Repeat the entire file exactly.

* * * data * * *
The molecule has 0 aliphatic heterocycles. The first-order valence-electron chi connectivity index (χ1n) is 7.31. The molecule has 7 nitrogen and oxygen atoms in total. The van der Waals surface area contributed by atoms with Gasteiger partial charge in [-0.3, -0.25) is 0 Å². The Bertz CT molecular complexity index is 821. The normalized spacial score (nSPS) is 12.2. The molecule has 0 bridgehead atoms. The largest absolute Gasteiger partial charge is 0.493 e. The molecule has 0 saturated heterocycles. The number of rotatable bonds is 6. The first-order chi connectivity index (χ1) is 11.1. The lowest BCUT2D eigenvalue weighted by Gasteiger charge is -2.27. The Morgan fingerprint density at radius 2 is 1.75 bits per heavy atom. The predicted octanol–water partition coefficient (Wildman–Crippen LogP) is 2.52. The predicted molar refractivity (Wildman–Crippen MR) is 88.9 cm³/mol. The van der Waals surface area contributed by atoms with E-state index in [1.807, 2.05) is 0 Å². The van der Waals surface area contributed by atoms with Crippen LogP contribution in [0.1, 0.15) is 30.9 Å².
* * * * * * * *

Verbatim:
The molecule has 0 aliphatic heterocycles. The first-order valence-electron chi connectivity index (χ1n) is 7.31. The molecule has 7 nitrogen and oxygen atoms in total. The van der Waals surface area contributed by atoms with Gasteiger partial charge in [-0.3, -0.25) is 0 Å². The Bertz CT molecular complexity index is 821. The normalized spacial score (nSPS) is 12.2. The molecule has 0 bridgehead atoms. The largest absolute Gasteiger partial charge is 0.493 e. The molecule has 0 saturated heterocycles. The number of rotatable bonds is 6. The first-order chi connectivity index (χ1) is 11.1. The lowest BCUT2D eigenvalue weighted by Gasteiger charge is -2.27. The Morgan fingerprint density at radius 2 is 1.75 bits per heavy atom. The predicted octanol–water partition coefficient (Wildman–Crippen LogP) is 2.52. The predicted molar refractivity (Wildman–Crippen MR) is 88.9 cm³/mol. The van der Waals surface area contributed by atoms with E-state index in [1.807, 2.05) is 0 Å². The van der Waals surface area contributed by atoms with Crippen LogP contribution in [0.1, 0.15) is 30.9 Å².